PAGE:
# Fixed-point property is retract-hereditary

This article gives the statement, and possibly proof, of a topological space property (i.e., fixed-point property) satisfying a topological space metaproperty (i.e., retract-hereditary property of topological spaces)
View all topological space metaproperty satisfactions | View all topological space metaproperty dissatisfactions
Get more facts about fixed-point property |Get facts that use property satisfaction of fixed-point property | Get facts that use property satisfaction of fixed-point property|Get more facts about retract-hereditary property of topological spaces

## Statement

### Verbal statement

Any retract of a topological space having the fixed-point property, also has the fixed-point property.

## Proof

### Proof outline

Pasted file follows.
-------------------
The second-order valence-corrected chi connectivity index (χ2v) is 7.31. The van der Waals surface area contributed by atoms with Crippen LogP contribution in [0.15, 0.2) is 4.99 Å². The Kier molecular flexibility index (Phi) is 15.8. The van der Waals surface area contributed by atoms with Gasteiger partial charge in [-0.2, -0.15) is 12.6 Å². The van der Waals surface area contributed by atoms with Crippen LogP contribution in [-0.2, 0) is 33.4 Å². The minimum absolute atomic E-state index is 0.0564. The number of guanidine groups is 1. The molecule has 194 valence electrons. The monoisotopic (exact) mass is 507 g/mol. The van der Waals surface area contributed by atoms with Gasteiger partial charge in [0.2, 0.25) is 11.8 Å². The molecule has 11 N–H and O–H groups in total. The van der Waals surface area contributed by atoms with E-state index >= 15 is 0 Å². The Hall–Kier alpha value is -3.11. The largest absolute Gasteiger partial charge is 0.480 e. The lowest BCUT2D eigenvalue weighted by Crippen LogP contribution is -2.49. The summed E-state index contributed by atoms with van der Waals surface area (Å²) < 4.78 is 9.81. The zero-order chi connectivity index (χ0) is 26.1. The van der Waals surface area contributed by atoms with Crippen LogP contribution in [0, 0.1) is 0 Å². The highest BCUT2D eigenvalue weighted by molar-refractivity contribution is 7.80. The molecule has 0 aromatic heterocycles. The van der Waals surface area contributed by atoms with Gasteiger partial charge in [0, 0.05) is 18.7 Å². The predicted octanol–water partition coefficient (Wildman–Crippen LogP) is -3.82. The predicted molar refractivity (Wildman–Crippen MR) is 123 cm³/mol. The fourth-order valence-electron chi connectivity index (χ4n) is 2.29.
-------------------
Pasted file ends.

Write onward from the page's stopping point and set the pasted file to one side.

• Consider a self-map of the retract
• Compose with the retraction to get a self-map of the whole space
• Find a fixed point, and observe that it must be a fixed point of the original self-map

### Proof details

Given: A topological space $X$ satisfying the fixed-point property, a retraction $r:X \to A$ where $A \subset X$ and $r(a) = a$ for all $a \in A$

To prove: $A$ satisfies the fixed-point property

Proof: Let $i$ denote the inclusion of $A$ in $X$.

Consider any continuous map $f:A \to A$. We need to show that $f$ has a fixed point in $A$. Consider the composition $g = i \circ f \circ r$. This is a map from $X$ to $X$ that first retracts to $A$, then applies $f$, and then views the resulting point of $A$ as a point in $X$. $g$ is a composite of continuous maps, so $g$ is continuous. Since $X$ has the fixed-point property, there exists $x \in X$ such that $g(x) = x$.

But by construction, $g(x)$ is actually inside $A$, so in fact $x \in A$. But if $x \in A$, $r(x) = x$, so we conclude that $x = g(x) = f(r(x)) = f(x)$. Thus, $x \in A$ is a fixed point of $f$, completing the proof.